Former Bomber's brain donated for concussion study

Doug MacIver played nine seasons in the CFL. (QMI AGENCY)

Doug MacIver played nine seasons in the CFL. (QMI AGENCY)

PAUL FRIESEN, QMI AGENCY

, Last Updated: 10:53 PM ET

Doug MacIver was the classic CFL nose tackle, a smart, scrappy Winnipegger who helped his hometown Blue Bombers end a 21-year Grey Cup drought in 1984.

His larger legacy, though, just might come alongside football greats like Dave Duerson and Junior Seau, NFL all-pros who left us far too soon.

Like Duerson’s already is, and Seau’s is expected to be, MacIver’s brain is in the hands of Boston University’s team of medical researchers looking into the long-term effects of concussions on athletes.

The decision to have their dad contribute came easily to MacIver’s kids when he died suddenly, at age 58, in January.

“My dad was a big advocate of education,” Andrew MacIver told the Winnipeg Sun, Tuesday. “Unfortunately, we have this opportunity now to help other people out. For our peace of mind to a certain degree, too. As much peace as losing him at 58 years old could bring. It would give some context to the story, if we can find out some of his erratic behaviour was because of this.”

Doug MacIver, who died of heart failure, was a fiery man who’d play with a broken hand if a game were on the line.

Or with a concussion.

“He said he suffered three major ones, that he knew of,” Andrew said. “He needed to be hospitalized once, for sure. He talked about another time that he had two guys sitting on top of his head and it felt like his head was going to pop like a pimple. Major back then was major.”

It was relatively minor changes in his dad that Andrew started noticing after he stopped playing.

But as they added up, the minor changes became an issue.

“His behaviour became a little bit more erratic,” Andrew said. “Sometimes he would blow up for no reason.”

Andrew and his brother, Doug, Jr., were aware of the connection between head injuries and CTE (chronic traumatic encephalopathy). The symptoms of CTE include confusion, memory loss, aggressive behaviour, depression and dementia.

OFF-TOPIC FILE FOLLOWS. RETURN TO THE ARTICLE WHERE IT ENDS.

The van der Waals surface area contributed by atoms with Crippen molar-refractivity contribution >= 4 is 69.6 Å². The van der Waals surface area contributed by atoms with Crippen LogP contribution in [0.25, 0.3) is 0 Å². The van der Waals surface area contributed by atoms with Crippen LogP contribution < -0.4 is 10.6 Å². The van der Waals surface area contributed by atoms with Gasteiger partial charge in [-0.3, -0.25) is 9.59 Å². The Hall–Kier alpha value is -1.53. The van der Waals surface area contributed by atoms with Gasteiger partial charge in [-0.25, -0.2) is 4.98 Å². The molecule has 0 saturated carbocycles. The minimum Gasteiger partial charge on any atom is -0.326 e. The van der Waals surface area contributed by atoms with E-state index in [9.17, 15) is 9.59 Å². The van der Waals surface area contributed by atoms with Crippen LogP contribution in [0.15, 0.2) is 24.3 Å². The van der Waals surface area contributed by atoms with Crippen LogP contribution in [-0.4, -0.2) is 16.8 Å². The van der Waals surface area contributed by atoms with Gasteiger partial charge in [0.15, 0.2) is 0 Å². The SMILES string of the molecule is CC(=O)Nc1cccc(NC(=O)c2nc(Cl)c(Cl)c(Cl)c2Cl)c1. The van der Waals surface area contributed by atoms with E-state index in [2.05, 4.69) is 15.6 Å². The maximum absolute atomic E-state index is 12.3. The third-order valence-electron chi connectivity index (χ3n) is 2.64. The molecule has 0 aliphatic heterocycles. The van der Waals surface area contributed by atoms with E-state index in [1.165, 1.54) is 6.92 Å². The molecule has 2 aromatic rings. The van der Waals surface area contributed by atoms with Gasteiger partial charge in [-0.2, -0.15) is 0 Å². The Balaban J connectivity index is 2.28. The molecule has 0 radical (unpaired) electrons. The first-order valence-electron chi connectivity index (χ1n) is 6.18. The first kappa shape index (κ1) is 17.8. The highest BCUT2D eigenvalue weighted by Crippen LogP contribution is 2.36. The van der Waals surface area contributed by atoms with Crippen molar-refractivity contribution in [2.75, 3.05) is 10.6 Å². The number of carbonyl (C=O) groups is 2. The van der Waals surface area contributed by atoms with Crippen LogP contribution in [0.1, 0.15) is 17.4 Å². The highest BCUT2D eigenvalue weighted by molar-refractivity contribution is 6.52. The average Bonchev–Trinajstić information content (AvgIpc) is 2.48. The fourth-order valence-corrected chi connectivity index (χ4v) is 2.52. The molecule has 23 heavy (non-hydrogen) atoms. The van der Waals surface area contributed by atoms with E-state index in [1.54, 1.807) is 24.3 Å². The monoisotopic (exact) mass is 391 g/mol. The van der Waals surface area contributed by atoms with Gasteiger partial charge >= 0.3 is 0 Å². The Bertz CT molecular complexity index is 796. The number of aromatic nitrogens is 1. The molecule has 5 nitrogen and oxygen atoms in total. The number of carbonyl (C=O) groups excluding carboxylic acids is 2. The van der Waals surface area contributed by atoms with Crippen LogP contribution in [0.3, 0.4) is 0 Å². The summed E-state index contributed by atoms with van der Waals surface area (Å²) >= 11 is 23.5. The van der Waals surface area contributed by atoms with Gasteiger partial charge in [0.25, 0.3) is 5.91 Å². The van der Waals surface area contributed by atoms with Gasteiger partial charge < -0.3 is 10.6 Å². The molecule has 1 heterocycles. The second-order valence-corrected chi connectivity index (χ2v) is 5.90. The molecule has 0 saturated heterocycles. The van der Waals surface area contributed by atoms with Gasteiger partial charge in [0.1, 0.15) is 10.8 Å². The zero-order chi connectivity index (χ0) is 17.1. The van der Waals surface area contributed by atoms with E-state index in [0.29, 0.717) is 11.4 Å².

The issue became front and centre in the MacIver home with the death of NHL enforcer Derek Boogaard last summer. Doug, Jr., a former hockey player, once fought Boogaard in an NHL pre-season game.

The boys talked to their dad about their concerns, and he shared them.

“He was the kind of guy who for the most part wouldn’t say a whole bunch about his condition,” Andrew said. “One day he told me, ‘I think something’s wrong with me.’ So for him to say that, there must have been something wrong.

“He didn’t feel like himself, or felt he was losing part of himself. He knew there was an issue.”

So did Duerson, the former Chicago Bears safety who shot himself in the chest last year and left a suicide note asking his brain be studied.

Duerson was found to have advanced CTE.

Seau, the former San Diego Chargers great, recently suffered the same tragic fate, his family reportedly agreeing to donate his brain.

A similar study of deceased CFL players is underway at Toronto Western Hospital, where former Bomber Leo Ezerins acts as a liaison for donors.

“When I do talk to families, most are relieved there’s an opportunity for their father, their husband, their son to leave a legacy,” Ezerins, who heads up the CFL alumni association, said. “Because typically the family knew there was something wrong, and they’ll do what they can to help research and prevent it from happening to other families.”

The MacIvers aren’t sure when they’ll get a final diagnosis from Boston, but they’ve already been told the nine years their dad played in the CFL’s trenches makes it all but certain he had CTE.

“They’re trying to understand it, first,” Andrew said of the condition. “And then maybe treat it.”

So 28 years after reaching the pinnacle of the game he gave so much to, Doug MacIver might be making his best play, yet.

On an all-pro team, no less.


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